The Magistrate Judge's interpretation of Noonan is flawed in that he once more sounds an exaggerated note of discretionary decision making where none belongs. After adopting an overly liberal reading of comity's discretionary aspects, he then imputes such aspects to the practice of full faith and credit among sister-states. This is problematic. Such imputations are unsound because, unlike the granting of comity to foreign judgments, the granting of full faith and credit to judicial proceedings among sister-states is constitutionally mandated. US Const art IV, § 1, cl 1. As such, the extension of full faith and credit among sister-states is entirely devoid of discretionary or arbitrary decision making. The Appellate Court of Illinois made this clear when it stated in Champion v Champion that, "...the constitutional obligation of this State to give full faith and credit to a decree of a sister state... is an entirely different matter [than comity]." Champion v Champion, 20 Ill. App. 2d 271, 156 N.E.2d 16, 19 (Ill App 1959). Additionally, in contrast to the four-part test governing the denial of recognition to foreign judgments, the extension of full faith and credit among sister-states may be withheld for only two reasons: "A judgment entered in one State must be respected in another provided that the first State had jurisdiction over the parties and the subject matter." Nevada v Hall, 440 U.S. 410, 99 S. Ct. 1182, 1188, 59 L. Ed. 2d 416 (1979). The Court in Nevada even goes so far as to hold that, "...in certain limited situations, the courts of one State must apply the statutory law of another State." Nevada, 440 U.S. at 421, 99 S. Ct. at 1188. Thus, because the extension of full faith and credit among sister-states is a strictly regulated constitutional obligation, it is distinguishable from comity's international applications. The Magistrate Judge's imputation of the somewhat more flexible legal criteria of international comity to the legal relations among sister-states is therefore misguided.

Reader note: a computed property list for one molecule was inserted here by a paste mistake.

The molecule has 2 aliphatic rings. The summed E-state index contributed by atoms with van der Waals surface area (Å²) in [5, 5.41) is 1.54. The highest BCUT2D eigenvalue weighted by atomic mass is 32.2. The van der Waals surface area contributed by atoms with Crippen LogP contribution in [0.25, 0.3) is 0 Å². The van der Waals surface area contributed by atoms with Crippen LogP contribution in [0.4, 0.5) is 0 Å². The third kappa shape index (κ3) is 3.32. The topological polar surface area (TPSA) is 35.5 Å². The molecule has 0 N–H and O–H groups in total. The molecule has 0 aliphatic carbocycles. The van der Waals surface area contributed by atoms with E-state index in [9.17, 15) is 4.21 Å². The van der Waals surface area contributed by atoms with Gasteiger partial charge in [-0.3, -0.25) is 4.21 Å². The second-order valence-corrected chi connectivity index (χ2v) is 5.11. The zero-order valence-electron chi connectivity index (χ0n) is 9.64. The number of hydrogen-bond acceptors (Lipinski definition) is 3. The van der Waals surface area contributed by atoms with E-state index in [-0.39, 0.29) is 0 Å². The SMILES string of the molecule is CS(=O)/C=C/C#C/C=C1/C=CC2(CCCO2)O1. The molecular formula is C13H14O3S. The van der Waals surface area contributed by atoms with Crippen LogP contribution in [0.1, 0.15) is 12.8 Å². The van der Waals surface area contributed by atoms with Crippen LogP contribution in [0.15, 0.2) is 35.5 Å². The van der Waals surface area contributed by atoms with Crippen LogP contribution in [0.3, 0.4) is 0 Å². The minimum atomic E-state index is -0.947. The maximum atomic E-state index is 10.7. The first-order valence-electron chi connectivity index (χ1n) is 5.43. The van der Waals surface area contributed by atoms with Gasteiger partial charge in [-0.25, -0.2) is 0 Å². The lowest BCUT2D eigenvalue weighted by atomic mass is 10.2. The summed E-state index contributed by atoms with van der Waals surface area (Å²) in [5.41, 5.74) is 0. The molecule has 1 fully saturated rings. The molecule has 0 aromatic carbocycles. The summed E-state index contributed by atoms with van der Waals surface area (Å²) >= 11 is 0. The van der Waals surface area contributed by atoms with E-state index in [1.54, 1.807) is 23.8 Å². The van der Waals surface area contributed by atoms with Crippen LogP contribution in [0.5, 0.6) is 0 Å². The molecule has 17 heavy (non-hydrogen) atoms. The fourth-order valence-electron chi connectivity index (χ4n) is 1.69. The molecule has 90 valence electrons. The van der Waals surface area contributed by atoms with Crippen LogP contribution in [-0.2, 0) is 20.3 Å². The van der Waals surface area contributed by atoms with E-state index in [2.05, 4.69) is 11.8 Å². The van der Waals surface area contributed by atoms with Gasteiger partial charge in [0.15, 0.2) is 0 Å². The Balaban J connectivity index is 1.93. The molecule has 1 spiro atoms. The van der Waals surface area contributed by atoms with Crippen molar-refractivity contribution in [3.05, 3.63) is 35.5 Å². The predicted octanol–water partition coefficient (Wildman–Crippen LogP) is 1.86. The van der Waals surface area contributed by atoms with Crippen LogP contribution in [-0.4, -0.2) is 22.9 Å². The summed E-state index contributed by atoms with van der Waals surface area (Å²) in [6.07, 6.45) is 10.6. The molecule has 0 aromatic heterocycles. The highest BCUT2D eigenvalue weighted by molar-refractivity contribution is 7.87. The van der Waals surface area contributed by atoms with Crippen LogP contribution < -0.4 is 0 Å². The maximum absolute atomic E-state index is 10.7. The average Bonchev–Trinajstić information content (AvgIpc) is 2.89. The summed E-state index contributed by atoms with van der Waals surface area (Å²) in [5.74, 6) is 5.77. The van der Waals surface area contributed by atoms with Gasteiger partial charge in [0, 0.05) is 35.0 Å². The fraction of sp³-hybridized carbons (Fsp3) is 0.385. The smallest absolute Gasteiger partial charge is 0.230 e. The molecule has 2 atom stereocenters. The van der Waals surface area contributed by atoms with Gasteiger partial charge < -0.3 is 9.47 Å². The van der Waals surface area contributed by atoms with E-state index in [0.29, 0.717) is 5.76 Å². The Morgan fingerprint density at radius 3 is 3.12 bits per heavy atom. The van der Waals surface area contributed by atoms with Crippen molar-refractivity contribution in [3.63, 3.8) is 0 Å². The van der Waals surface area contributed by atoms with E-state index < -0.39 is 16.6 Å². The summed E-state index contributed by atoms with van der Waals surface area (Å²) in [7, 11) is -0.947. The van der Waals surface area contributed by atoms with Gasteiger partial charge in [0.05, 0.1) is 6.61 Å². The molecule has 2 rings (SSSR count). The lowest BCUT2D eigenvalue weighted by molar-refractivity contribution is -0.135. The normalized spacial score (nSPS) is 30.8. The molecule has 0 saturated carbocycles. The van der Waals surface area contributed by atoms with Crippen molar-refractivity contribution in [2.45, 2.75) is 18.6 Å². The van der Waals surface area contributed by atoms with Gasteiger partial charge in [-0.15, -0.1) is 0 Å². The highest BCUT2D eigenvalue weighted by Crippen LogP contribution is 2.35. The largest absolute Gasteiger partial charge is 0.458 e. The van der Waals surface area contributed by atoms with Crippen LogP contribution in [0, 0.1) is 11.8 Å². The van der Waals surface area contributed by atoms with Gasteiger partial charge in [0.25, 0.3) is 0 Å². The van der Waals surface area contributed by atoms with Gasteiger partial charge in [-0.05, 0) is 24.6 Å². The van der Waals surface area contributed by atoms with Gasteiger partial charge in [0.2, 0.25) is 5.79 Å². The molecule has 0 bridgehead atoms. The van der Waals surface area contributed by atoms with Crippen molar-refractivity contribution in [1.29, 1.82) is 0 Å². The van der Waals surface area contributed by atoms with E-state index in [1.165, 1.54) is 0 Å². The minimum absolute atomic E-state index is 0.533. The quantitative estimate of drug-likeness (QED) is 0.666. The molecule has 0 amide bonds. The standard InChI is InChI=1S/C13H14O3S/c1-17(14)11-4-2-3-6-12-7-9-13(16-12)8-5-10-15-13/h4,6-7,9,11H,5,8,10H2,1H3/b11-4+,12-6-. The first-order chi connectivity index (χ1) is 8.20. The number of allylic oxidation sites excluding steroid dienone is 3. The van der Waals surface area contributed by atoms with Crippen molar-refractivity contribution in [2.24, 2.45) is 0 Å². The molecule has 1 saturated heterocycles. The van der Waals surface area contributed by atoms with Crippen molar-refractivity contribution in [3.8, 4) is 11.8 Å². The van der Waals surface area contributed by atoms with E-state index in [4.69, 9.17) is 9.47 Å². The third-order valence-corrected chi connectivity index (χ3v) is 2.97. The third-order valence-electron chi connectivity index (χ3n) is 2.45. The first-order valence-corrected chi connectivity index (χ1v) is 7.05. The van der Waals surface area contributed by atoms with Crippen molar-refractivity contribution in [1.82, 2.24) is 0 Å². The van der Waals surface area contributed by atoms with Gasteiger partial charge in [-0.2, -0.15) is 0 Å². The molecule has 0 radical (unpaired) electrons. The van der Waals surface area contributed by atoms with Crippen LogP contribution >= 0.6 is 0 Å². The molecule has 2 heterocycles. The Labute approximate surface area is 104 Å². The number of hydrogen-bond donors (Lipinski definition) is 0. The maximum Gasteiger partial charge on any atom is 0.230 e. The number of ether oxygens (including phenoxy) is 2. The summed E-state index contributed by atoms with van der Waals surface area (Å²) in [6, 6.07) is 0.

IV. While recognition of foreign judgments is not as strictly mandated as the practice of full faith and credit between sister-states, Illinois would still grant full faith and credit to a Canadian guardianship decree.
Despite there being no rule of law requiring the recognition of foreign judgments, there is a strong presumption favoring the extension of comity to foreign decrees. Brady v Brown, 51 F.3d 810, 816 (9th Cir 1995); Philadelphia Gear Corporation v Philadelphia Gear De Mexico, 44 F.3d 187, 191 (3rd Cir 1994); Remington Rand Corporation-Delaware v Business Systems Inc., 830 F.2d 1260, 1266 (3rd Cir 1987).
Comity is a recognition which one nation extends within its own territory to the legislative, executive, or judicial acts of another. It is not a rule of law, but one of practice, convenience, and expediency. Although more than mere courtesy and accommodation, comity does not achieve the force of an imperative or obligation. Rather, it is a nation's expression of understanding which demonstrates due regard both to international duty and convenience and the rights of persons protected by its own laws [as opposed to those of other nations].